What Should a 4th Grader Know in Math?

Almost forty years have passed since I took 4th grade math. I remember being asked to calculate how long a light year is in miles but that was already at the beginning of 5th grade. A light year is the distance light has traveled in one year so it requires knowledge of how fast light moves and how much time there is in one year. In this case, it only requires the relationship between speed, distance and time. There is no geometry required. Fourth grade math under the Common Core not only includes measurements and conversions between measurements, but also two-dimensional shapes. Looking at a prototype of a question developed by the Partnership for Assessment of Readiness for College and Careers (PARCC), the difference between Common Core's 4th grade math and the one I had forty years ago becomes much more obvious:
Above copied from The Mathematics Common Core Toolbox
The above question is indeed quite different from the tests I had when I was in 4th grade. In fact, it looks different from questions in the international standardized TIMSS exam for grade 4. Here is a sample question from TIMSS:
Above copied from TIMSS 2011
With the above TIMSS question, all the student needs to do is count the number of squares that have been shaded. There are six completely shaded squares and there are two squares that are each half-shaded. Thus, the correct answer is seven square centimeters. This is a lot more straightforward and yet, only 38 percent of US students answered this question correctly.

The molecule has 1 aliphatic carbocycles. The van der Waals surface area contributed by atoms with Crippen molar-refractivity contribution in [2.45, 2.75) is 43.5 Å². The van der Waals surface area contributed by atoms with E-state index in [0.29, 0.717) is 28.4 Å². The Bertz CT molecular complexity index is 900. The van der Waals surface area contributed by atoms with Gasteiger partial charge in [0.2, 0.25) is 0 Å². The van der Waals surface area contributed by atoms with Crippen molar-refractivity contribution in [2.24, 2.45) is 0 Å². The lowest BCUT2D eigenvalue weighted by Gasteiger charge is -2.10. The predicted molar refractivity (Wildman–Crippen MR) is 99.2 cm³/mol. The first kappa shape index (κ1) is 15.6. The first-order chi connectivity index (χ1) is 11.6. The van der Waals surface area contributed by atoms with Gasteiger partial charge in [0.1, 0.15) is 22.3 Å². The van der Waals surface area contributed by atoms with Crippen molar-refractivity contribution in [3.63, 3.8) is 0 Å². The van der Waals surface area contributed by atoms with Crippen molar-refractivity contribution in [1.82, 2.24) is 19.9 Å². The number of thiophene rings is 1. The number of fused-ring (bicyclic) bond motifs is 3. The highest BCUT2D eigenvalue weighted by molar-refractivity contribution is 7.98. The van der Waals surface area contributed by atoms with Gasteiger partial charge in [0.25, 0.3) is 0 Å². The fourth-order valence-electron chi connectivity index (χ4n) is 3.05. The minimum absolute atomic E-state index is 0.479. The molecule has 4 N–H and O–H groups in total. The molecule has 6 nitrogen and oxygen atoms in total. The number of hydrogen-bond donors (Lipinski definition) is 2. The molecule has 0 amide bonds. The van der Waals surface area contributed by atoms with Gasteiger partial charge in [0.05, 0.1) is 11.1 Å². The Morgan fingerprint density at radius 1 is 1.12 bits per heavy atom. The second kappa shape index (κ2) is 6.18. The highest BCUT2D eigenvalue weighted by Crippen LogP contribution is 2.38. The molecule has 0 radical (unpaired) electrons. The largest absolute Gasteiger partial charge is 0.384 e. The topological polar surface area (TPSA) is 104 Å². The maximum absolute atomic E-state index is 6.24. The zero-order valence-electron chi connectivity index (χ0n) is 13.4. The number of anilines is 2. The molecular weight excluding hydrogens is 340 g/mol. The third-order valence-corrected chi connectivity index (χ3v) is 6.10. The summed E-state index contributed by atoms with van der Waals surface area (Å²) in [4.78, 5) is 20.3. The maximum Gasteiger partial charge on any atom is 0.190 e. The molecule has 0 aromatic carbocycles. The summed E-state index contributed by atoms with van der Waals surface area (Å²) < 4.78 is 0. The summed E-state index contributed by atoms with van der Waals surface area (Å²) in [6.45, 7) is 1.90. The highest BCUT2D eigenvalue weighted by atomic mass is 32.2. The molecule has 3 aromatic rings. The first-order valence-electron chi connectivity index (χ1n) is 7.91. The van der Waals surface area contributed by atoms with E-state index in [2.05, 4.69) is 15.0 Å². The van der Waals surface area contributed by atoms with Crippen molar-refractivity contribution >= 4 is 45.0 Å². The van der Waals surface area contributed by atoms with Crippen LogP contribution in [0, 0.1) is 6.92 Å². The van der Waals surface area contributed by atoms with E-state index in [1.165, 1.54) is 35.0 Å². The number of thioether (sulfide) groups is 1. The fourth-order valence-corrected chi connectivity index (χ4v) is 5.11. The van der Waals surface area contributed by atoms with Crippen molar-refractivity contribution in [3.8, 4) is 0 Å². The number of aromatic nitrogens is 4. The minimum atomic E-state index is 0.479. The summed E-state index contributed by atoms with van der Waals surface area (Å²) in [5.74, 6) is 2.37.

Improving math education obviously involves much more than just writing new test questions. First, one must take a look at what current assessments are telling us. Grade 4 students are currently finding the above TIMSS question already challenging. This question only requires finding how much area is shaded. Among all the education systems in the world that participated in TIMSS 2011, there were only four that scored 50% or above on this question. The international average is suggesting that more than two-thirds of grade 4 students are currently unable. Thus, it is not surprising that on the Education Week blog where the above PARCC question is also presented, there is one comment posted:
"Unreasonable is the only way I can describe these questions."
By the way, to answer the question of how many deer are in the park, one must know the following:

  • the perimeter of a rectangle is the sum of its four sides
  • a rectangle is defined by two dimensions: length (L) and width (W)
  • the perimeter of a rectangle is therefore equal to 2L + 2W
  • from the given length and perimeter: 42 = 2(8) + 2W
  • the width is therefore 13 miles
  • the area of a rectangle is the product of its length and width, so in this case, the area is 8 times 13 = 104 square miles
  • with 9 deer for every square mile, there are 104 times 9 deer in this park = 936 deer.